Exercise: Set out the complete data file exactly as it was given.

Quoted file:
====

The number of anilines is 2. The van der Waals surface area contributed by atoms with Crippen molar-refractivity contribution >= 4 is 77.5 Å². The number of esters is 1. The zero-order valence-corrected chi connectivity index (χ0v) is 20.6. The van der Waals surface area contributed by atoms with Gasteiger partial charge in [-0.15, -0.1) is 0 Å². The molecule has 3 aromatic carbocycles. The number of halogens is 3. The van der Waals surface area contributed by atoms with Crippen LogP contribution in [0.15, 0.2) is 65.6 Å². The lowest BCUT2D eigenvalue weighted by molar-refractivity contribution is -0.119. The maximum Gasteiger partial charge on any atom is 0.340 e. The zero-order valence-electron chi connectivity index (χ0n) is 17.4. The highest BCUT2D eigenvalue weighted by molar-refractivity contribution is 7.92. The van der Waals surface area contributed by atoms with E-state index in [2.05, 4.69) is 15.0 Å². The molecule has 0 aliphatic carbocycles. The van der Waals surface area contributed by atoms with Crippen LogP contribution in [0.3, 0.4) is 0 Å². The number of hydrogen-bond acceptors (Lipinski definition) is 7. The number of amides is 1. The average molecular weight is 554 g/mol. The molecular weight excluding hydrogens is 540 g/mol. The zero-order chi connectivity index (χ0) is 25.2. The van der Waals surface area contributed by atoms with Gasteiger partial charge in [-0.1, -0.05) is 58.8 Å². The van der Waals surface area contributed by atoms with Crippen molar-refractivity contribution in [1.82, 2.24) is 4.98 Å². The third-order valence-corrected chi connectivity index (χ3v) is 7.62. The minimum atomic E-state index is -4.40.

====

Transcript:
The number of anilines is 2. The van der Waals surface area contributed by atoms with Crippen molar-refractivity contribution >= 4 is 77.5 Å². The number of esters is 1. The zero-order valence-corrected chi connectivity index (χ0v) is 20.6. The van der Waals surface area contributed by atoms with Gasteiger partial charge in [-0.15, -0.1) is 0 Å². The molecule has 3 aromatic carbocycles. The number of halogens is 3. The van der Waals surface area contributed by atoms with Crippen LogP contribution in [0.15, 0.2) is 65.6 Å². The lowest BCUT2D eigenvalue weighted by molar-refractivity contribution is -0.119. The maximum Gasteiger partial charge on any atom is 0.340 e. The zero-order valence-electron chi connectivity index (χ0n) is 17.4. The highest BCUT2D eigenvalue weighted by molar-refractivity contribution is 7.92. The van der Waals surface area contributed by atoms with E-state index in [2.05, 4.69) is 15.0 Å². The molecule has 0 aliphatic carbocycles. The van der Waals surface area contributed by atoms with Crippen LogP contribution in [0.3, 0.4) is 0 Å². The number of hydrogen-bond acceptors (Lipinski definition) is 7. The number of amides is 1. The average molecular weight is 554 g/mol. The molecular weight excluding hydrogens is 540 g/mol. The zero-order chi connectivity index (χ0) is 25.2. The van der Waals surface area contributed by atoms with Gasteiger partial charge in [-0.1, -0.05) is 58.8 Å². The van der Waals surface area contributed by atoms with Crippen molar-refractivity contribution in [1.82, 2.24) is 4.98 Å². The third-order valence-corrected chi connectivity index (χ3v) is 7.62. The minimum atomic E-state index is -4.40.